mackenzie & marr

Up Close With MacKenzie & Marr’s Handmade, Online-Only Guitars

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One of the benefits of the web is that you can eschew traditional models of distribution and talk to your customer one-on-one. In what I consider a first for ecommerce, guitar makers MacKenzie & Marr have taken this model to heart and are building handmade, unique guitars in China and shipping them out of their warehouse in Canada. We profiled them a few weeks back and they let me take one of their pieces for a test drive last week. I came away very impressed.

First, M&M is a small shop. The pair, John Marr and Jon MacKenzie, have been friends since 1958 – a figure that appears prominently on every guitar – and they worked quite hard to build a very playable instrument. I’m a guitar novice, at best, but I loved the deep bass and resonation of these guitars and my teacher, Charlie Apicella was amazed with the quality and sound. I definitely trust his opinion more.

Why is this important? Because Marr and MacKenzie can talk as big a game as they want, but if they’re not delivering, especially in an online-only business, they’re not going to sell. I think the lesson here is simple: ship strong product or quit. I don’t think this product is perfect by any degree, but these two entrepreneurs did the best they possibly could by working within existing supply chains. I see far too many “ecommerce plays” attempting to sell shoddy materials as premium items. I would equate M&M with Dollar Shave Club in building a compelling business around what would normally be a snoozer. Like Dollar Shave Club, the M&M has twisted the traditional sales narrative into something more compelling by adding a bit of personality to the process of selling guitars.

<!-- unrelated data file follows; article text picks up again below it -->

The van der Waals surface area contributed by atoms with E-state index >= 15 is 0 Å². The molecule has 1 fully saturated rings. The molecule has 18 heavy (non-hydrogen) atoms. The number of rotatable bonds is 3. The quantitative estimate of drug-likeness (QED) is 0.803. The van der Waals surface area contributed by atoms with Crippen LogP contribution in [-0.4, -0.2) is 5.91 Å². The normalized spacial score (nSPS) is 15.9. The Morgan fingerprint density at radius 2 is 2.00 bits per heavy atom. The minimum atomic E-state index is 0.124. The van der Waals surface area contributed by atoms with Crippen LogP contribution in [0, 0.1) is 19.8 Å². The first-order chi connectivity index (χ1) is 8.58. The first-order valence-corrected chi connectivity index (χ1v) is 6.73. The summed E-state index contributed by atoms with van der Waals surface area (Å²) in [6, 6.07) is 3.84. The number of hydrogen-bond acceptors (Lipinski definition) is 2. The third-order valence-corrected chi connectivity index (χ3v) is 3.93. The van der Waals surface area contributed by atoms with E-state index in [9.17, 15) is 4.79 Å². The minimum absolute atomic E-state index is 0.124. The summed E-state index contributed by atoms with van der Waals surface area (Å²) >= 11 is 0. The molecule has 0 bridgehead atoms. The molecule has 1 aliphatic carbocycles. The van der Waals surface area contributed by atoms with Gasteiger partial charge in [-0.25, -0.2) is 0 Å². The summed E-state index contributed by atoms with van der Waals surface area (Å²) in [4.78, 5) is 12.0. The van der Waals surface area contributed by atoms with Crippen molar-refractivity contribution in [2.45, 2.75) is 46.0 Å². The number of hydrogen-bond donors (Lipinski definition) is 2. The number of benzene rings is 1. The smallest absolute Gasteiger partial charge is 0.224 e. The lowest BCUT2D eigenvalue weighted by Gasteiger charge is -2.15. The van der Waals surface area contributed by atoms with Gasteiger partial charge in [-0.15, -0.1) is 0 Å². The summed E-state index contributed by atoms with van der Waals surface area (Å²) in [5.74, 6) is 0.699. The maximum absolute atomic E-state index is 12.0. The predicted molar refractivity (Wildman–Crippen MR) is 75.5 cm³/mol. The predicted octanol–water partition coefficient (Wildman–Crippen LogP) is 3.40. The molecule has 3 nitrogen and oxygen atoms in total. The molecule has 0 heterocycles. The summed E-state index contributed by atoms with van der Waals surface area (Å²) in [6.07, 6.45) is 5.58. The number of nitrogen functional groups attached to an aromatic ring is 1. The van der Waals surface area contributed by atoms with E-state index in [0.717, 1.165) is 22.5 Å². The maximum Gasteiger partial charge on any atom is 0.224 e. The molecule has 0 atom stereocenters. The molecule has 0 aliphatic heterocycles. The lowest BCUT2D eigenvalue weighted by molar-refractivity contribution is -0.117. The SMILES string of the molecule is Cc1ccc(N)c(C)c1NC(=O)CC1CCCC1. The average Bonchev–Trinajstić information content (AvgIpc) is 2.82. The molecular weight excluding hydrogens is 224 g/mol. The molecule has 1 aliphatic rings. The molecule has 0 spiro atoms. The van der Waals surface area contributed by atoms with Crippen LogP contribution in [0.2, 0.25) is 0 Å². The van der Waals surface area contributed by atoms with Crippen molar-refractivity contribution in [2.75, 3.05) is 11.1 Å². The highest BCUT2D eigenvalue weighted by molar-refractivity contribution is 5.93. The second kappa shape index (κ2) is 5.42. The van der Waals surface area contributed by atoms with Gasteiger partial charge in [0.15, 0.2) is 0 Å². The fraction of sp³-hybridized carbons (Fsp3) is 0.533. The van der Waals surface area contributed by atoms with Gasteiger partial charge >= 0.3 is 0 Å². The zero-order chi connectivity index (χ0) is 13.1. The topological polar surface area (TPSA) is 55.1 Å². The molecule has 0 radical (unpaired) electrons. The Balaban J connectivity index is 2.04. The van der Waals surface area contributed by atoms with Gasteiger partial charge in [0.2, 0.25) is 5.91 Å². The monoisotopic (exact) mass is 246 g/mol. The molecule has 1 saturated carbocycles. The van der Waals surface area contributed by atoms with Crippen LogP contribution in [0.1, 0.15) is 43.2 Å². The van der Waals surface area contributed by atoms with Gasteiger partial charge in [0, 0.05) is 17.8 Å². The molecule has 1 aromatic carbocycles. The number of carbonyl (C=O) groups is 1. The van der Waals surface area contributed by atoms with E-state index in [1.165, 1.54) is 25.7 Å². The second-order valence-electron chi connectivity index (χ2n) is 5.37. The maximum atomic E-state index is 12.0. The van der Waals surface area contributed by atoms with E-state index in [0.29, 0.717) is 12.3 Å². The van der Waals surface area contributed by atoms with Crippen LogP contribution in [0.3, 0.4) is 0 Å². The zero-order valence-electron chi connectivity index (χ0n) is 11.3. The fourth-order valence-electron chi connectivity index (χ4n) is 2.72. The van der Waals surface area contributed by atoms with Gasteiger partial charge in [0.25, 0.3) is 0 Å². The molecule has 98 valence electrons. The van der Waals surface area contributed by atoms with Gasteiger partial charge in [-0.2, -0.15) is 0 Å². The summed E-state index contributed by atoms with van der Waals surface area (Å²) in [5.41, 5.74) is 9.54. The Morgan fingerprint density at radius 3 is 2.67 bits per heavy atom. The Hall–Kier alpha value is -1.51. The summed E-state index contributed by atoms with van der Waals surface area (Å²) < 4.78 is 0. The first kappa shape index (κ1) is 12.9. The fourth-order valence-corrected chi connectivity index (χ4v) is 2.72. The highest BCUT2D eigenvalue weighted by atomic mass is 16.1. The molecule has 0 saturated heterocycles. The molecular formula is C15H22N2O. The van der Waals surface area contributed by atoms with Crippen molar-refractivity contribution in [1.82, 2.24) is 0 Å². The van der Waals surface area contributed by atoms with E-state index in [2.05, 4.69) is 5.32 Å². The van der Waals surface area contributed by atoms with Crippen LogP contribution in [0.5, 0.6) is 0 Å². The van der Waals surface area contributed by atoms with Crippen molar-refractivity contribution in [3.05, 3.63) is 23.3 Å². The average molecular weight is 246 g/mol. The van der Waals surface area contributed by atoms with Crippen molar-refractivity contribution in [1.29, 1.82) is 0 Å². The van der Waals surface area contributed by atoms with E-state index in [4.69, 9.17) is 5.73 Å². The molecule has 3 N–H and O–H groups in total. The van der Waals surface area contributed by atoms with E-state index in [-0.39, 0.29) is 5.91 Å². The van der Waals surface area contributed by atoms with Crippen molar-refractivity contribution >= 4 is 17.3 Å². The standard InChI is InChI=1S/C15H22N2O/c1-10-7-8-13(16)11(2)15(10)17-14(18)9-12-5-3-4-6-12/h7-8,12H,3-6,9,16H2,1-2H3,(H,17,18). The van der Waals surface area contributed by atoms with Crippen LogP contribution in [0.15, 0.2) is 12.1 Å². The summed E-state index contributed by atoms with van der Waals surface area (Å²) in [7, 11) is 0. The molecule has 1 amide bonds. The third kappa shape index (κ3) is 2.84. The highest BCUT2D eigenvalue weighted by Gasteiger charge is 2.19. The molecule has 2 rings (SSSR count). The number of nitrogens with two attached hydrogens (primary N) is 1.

For the guitar fans out there, a little about the git-fiddle itself. This is called the Summer Wages Tofino and costs $999.99. It has a cedar front with Mahogany sides and back. It has a built-in Fishman internal preamp and pickup which is attached under the sound hole. I did have some trouble getting the battery pack to stick as the glue was a bit weak, but it was nothing a good press fit couldn’t fix.

On its face, this is directly comparable to a Martin Dreadnought and the size and headstock would give a player pause. On closer inspection, you notice the M&M inlay on the guitar as well as the hand-written label inside showing the two founders as schoolyard chums.

The guitar comes with a form-fitted case that looks to be a slightly customized OEM case with a soft-touch outside surface and lots of fluff inside to protect the finish.

I was especially impressed by the playability. Highs and lows are quite clear and the whole guitar was wonderfully balanced and had a great resonance. The pickup offered an amplified sound but without much metallic vibration you see with many amplified acoustics.

Again, I’m no great guitarist by any stretch but I’ve held a few nice axes in my day. Although the constant referral to M&M’s long friendship in the branding is a bit, shall we say, goofy, it’s a cute addition to the story. More important, however, is the dedication to quality shown in their efforts. Sure it’s made in China and sure it has some branding issues, but this is no ham-handed effort to dump a rebadged OEM product in an online store. It’s an offer of a superior product that could only be sold and distributed via the Internet.

The lads also offer a seven day no questions return policy, so even if you hate the guitar, it can always wing its way back to Quebec. In short, these guys are doing ecommerce right.

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